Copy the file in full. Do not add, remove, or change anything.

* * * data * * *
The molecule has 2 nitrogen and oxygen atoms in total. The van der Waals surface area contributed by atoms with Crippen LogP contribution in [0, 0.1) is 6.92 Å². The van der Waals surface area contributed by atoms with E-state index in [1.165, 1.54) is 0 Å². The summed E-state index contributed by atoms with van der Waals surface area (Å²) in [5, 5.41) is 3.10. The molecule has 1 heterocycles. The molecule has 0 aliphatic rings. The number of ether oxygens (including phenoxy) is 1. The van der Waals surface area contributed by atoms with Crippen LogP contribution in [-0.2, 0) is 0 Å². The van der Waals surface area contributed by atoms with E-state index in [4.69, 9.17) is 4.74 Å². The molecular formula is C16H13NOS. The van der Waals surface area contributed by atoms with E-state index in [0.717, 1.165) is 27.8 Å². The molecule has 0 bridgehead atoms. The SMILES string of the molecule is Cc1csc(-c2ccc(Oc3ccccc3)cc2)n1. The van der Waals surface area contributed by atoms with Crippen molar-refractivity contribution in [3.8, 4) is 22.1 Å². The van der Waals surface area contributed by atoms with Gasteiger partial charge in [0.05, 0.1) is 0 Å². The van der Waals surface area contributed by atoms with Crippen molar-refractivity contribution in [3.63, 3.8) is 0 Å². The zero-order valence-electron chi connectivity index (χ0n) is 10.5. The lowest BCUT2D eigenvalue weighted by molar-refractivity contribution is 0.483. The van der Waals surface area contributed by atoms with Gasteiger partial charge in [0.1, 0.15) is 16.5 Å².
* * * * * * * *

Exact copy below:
The molecule has 2 nitrogen and oxygen atoms in total. The van der Waals surface area contributed by atoms with Crippen LogP contribution in [0, 0.1) is 6.92 Å². The van der Waals surface area contributed by atoms with E-state index in [1.165, 1.54) is 0 Å². The summed E-state index contributed by atoms with van der Waals surface area (Å²) in [5, 5.41) is 3.10. The molecule has 1 heterocycles. The molecule has 0 aliphatic rings. The number of ether oxygens (including phenoxy) is 1. The van der Waals surface area contributed by atoms with Crippen LogP contribution in [-0.2, 0) is 0 Å². The van der Waals surface area contributed by atoms with E-state index in [4.69, 9.17) is 4.74 Å². The molecular formula is C16H13NOS. The van der Waals surface area contributed by atoms with E-state index in [0.717, 1.165) is 27.8 Å². The molecule has 0 bridgehead atoms. The SMILES string of the molecule is Cc1csc(-c2ccc(Oc3ccccc3)cc2)n1. The van der Waals surface area contributed by atoms with Crippen molar-refractivity contribution in [3.8, 4) is 22.1 Å². The van der Waals surface area contributed by atoms with Gasteiger partial charge in [0.05, 0.1) is 0 Å². The van der Waals surface area contributed by atoms with Crippen molar-refractivity contribution in [3.63, 3.8) is 0 Å². The zero-order valence-electron chi connectivity index (χ0n) is 10.5. The lowest BCUT2D eigenvalue weighted by molar-refractivity contribution is 0.483. The van der Waals surface area contributed by atoms with Gasteiger partial charge in [0.1, 0.15) is 16.5 Å².